She smiled, looking both shy and pleased—and Reece felt even more like a heel. What the devil was wrong with him? She was beautiful. And hot and funny and easy to talk to. Not to mention good in bed.
But she wasn't Jenna, which was a ridiculous comparison. Because Megan qualified as fair game, whereas Jenna was one of his two best friends. She trusted him. Loved him. And despite the way his cock perked up at the thought of doing all sorts of delicious things with her in bed, Reece knew damn well that would never happen. No way was he risking their friendship. Besides, Jenna didn't love him like that. Never had, never would.
And that—plus about a billion more reasons—meant that Jenna was entirely off-limits.
Too bad his vivid imagination hadn't yet gotten the memo.
He tightened his grip, squeezing Megan's perfect rear. "Forget the shower," he murmured. "I'm taking you back to bed." He needed this. Wild. Hot. Demanding. And dirty enough to keep him from thinking.
Hell, he'd scorch the earth if that's what it took to burn Jenna from his mind—and he'd leave Megan limp, whimpering, and very, very satisfied. His guilt. Her pleasure. At least it would be a win for one of them.
And who knows? Maybe he'd manage to fuck the fantasies of his best friend right out of his head.
It didn't work.
Reece sprawled on his back, eyes closed, as Megan's gentle fingers traced the intricate outline of the tattoos inked across his pecs and down his arms. Her touch was warm and tender, in stark contrast to the way he'd just fucked her—a little too wild, a little too hard, as if he were fighting a battle, not making love.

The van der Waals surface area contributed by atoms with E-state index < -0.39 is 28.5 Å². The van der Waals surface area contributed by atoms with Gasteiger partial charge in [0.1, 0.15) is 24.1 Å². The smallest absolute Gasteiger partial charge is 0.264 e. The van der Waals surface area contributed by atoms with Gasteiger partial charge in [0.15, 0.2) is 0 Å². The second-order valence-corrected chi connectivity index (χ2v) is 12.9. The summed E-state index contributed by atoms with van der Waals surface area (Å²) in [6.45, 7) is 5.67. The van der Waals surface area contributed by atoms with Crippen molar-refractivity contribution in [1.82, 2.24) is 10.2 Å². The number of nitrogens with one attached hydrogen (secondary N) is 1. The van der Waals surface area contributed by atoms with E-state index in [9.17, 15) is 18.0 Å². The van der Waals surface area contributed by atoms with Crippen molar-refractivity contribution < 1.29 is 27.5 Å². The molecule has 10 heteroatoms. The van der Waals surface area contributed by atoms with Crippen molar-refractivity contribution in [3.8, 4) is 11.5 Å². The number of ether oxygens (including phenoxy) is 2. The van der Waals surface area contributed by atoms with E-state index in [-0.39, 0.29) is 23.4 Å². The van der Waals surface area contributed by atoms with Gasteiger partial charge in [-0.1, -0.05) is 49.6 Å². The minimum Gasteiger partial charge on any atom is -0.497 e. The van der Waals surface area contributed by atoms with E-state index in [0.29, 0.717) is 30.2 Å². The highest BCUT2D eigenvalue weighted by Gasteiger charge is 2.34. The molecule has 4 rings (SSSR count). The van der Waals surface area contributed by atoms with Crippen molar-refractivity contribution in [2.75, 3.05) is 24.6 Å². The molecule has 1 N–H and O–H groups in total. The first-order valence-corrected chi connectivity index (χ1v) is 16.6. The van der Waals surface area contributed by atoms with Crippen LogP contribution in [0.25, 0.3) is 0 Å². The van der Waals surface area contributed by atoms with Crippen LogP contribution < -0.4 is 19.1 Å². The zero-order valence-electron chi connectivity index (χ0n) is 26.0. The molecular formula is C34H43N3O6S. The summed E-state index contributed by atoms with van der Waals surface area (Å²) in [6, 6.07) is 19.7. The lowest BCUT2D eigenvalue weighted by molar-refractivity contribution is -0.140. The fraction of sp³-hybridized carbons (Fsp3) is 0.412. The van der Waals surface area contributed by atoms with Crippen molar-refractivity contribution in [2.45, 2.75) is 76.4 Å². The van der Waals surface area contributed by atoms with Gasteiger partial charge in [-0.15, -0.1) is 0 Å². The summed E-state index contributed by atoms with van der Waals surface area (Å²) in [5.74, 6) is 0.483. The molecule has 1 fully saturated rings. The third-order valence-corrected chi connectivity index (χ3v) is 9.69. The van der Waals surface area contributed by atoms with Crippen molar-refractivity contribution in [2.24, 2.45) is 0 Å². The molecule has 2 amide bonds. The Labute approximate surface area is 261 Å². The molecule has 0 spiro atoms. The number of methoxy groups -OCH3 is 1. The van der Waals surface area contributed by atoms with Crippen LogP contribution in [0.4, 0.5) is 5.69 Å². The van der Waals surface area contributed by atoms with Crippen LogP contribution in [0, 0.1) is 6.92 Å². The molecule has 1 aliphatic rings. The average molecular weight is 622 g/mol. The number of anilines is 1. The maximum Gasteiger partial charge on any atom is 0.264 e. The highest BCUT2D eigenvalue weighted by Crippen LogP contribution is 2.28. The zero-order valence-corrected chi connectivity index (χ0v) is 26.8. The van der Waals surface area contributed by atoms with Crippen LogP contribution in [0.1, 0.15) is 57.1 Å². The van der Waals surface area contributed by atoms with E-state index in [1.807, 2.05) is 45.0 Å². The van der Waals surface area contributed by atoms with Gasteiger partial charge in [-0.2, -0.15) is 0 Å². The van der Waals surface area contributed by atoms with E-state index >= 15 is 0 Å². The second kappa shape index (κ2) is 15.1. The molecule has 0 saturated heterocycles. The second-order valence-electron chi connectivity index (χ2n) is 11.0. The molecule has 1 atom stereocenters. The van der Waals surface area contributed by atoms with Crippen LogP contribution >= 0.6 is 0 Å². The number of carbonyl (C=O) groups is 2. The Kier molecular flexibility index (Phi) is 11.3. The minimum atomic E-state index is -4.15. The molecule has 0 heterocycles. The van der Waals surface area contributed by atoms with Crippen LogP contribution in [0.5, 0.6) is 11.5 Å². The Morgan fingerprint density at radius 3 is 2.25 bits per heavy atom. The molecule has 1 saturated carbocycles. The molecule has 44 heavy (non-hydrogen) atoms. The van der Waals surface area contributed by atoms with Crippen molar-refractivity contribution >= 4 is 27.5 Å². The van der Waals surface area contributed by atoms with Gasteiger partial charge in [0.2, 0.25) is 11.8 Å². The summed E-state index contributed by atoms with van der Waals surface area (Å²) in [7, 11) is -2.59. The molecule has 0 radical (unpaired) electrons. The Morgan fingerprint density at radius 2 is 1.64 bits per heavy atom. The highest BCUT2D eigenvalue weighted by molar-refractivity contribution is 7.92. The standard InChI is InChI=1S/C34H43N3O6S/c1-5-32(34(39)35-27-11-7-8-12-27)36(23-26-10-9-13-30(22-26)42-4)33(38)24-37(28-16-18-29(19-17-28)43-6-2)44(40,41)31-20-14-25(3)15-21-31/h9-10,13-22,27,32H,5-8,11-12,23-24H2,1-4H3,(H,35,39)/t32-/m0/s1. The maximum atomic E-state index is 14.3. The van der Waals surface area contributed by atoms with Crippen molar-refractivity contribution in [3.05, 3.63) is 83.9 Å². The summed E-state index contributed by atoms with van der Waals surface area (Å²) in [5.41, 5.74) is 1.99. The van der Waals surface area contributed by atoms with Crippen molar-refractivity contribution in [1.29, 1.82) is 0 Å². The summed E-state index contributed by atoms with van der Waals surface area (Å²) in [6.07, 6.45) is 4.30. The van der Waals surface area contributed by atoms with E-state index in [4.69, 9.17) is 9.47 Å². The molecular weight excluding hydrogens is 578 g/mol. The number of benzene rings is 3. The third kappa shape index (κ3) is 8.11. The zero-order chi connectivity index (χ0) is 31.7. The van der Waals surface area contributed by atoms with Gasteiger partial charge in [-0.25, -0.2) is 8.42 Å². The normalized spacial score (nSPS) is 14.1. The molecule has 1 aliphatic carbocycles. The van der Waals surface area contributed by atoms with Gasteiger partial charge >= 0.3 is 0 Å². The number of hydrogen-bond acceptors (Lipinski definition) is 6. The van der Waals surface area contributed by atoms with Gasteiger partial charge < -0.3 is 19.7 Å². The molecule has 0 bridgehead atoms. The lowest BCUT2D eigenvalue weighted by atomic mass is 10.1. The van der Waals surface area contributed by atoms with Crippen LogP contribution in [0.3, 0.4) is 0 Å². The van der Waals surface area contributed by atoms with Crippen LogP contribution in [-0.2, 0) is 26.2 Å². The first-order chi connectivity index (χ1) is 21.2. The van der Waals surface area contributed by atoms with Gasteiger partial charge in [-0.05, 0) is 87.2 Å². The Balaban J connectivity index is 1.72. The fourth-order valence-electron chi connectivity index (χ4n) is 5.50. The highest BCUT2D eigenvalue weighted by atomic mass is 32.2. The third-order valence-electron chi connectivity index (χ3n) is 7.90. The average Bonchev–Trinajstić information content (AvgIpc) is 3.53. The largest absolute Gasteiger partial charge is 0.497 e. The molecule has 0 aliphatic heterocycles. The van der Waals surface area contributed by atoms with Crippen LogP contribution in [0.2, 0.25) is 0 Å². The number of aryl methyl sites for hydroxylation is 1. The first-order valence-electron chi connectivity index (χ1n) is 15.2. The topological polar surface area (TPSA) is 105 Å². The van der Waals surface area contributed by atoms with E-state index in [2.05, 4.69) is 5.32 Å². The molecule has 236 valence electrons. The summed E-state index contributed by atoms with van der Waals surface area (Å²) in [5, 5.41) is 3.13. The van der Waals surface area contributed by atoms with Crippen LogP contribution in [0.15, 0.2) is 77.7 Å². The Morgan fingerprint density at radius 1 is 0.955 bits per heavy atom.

Well, that was true, wasn't it?
But it was a battle he'd lost. Victory would have brought oblivion. Yet here he was, a naked woman beside him, and his thoughts still on Jenna, as wild and intense and impossible as they'd been since that night eight months ago when the earth had shifted beneath him, and he'd let himself look at her as a woman and not as a friend.
One breathtaking, transformative night, and Jenna didn't even realize it. And he'd be damned if he'd ever let her figure it out.
Beside him, Megan continued her exploration, one fingertip tracing the outline of a star. "No names? No wife or girlfriend's initials hidden in the design?"
He turned his head sharply, and she burst out laughing.
"Oh, don't look at me like that." She pulled the sheet up to cover her breasts as she rose to her knees beside him. "I'm just making conversation. No hidden agenda at all. Believe me, the last thing I'm interested in is a relationship." She scooted away, then sat on the edge of the bed, giving him an enticing view of her bare back. "I don't even do overnights."
As if to prove her point, she bent over, grabbed her bra off the floor, and started getting dressed.
"Then that's one more thing we have in common." He pushed himself up, rested his back against the headboard, and enjoyed the view as she wiggled into her jeans.
"Good," she said, with such force that he knew she meant it, and for a moment he wondered what had soured her on relationships.